On rolling pastures in the mountainous northern Japanese island of Hokkaido, cattle peacefully graze on thick blades of grass. A timeless scene – if it weren’t for the futuristic sensors around each cow’s neck. Suddenly this field resembles science fiction more than Dutch Master.
Japanese startup Farmnote has started to make better use of natural resources in the countryside by collecting cattle data using ‘wearable tech’. Wireless sensors built into necklaces or footlets communicate with farmers smartphones using radio waves so they can understand behaviour such as grazing times, sleep patterns and movement around the field. This means they can rely on real insights to maintain happier and healthier herds, more intelligent food production and an overall improved approach to farming.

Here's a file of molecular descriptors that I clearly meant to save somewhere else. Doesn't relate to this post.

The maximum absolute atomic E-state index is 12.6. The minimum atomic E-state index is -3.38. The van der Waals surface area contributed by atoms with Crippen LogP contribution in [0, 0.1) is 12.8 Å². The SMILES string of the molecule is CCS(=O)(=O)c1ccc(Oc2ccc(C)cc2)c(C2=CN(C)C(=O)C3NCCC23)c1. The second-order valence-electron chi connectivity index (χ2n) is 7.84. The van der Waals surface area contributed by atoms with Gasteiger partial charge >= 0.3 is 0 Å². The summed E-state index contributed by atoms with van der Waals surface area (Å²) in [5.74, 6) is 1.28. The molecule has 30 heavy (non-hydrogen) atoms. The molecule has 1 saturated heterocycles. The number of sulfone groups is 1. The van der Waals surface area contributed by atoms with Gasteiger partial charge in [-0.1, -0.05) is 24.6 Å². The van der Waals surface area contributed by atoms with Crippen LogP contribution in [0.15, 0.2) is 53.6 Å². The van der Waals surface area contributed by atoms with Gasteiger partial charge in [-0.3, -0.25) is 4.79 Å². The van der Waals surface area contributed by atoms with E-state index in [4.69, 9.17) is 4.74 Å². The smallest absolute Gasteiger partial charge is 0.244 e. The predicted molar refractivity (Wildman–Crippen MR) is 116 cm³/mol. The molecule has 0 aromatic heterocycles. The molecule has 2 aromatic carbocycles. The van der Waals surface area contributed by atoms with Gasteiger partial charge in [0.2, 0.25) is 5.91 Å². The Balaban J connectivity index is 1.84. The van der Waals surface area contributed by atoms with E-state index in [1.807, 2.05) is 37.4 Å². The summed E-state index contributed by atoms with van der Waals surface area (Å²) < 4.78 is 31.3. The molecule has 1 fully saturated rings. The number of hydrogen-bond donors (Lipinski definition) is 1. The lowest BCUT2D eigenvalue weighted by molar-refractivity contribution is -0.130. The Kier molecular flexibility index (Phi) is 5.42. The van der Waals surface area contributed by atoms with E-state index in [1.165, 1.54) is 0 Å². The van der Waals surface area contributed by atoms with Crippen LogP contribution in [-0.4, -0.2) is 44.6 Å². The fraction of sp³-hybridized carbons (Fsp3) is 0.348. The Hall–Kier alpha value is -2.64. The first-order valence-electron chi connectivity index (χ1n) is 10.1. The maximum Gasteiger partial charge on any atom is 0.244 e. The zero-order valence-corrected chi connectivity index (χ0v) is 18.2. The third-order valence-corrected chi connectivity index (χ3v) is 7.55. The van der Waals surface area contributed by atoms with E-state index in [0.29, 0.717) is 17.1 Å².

As 93% of livestock farmers in Japan are small-scale with less than 100 heads of cattle, CEO Shinya Kobayashi has provided them with the new data-collection system for free, while farmers feeding more than 100 heads of cattle have to subscribe to the premium plan. Almost 3% of the entire population of dairy and livestock farmers in Japan are currently using Farmnote, who have just fundraised a 210 million yen (about $1.7 million) of investment to lead the industry into the future.
Natasha Drewnicki has rendered her insatiable nosiness into a career in journalism and PR. When not juggling projects in Barcelona, she'll be surfing in North Spain or Cornwall.
Shinya Kobayashi, CEO
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